During the summer months, if the area beneath a desert tree is well-lit and against a dark background, you may see a fine mist falling from the tree. I see this phenomenon sometimes when I conduct tours at the Arizona-Sonora Desert Museum. When I do, I gather the people beneath the tree to experience the mild evaporative cooling. Then I tell them what the mist is: bug pee.
The mist is produced by bugs called sharpshooters (aka leafhoppers). There are many species and the bugs range from one-quarter to one-half inch long. The bug in the photo (courtesy of the Arizona-Sonora Desert Museum) is the Smoke Tree Sharpshooter.
“The diet of the majority of sharpshooters consists exclusively of nutrient-poor xylem fluid from a great variety of plant species. This fluid is comprised of over 95% water with small amounts of organic and inorganic molecules.” After extracting the nutrients, sharpshooters excrete most of the water. That’s what produces the mist.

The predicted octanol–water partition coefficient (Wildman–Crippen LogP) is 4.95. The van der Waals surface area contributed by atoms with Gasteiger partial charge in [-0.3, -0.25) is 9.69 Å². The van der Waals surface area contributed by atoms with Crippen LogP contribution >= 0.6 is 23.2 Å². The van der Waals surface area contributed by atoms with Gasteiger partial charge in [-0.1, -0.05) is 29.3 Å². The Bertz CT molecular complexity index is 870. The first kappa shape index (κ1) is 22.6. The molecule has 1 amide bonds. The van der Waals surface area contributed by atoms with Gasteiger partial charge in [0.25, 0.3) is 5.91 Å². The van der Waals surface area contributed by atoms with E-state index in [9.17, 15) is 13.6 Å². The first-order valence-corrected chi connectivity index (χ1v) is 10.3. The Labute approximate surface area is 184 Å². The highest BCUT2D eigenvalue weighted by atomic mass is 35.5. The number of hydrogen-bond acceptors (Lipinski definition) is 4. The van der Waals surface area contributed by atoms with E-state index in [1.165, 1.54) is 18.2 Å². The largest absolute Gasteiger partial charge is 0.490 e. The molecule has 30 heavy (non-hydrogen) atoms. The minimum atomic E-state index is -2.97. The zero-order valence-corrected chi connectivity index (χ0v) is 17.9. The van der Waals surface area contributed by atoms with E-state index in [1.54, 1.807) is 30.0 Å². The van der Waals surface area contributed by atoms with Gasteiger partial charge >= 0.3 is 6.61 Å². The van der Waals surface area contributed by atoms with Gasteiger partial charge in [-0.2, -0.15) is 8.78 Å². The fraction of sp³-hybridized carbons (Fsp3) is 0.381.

To successfully develop and reproduce by feeding solely on nutritionally poor xylem fluid, sharpshooters have high consumption rates coupled with an efficient digestive tract that features a re-circulating loop called a filter chamber. They are extremely efficient at assimilating what they have ingested and their waste is 99% water with small amounts of ammonia.”
Sharpshooters have good eyesight and will try to hide by moving around a tree branch if you approach them. Sharpshooters have powerful hind legs which allows them to perform long jumps. They also have two pairs of wings and are strong flyers. Their flying prowess allows them to fly long distances and visit many plants. And that sometimes presents a problem.
Some sharpshooters are vectors for viruses, bacteria, and other microorganisms that attack plants. Here are some articles about that aspect:
Sharpshooters are preyed upon by mantids, dragonflies, spiders, and wasps.
Look for the mist of the sharpshooters when you are outside this summer.
See also ADI articles on other desert critters: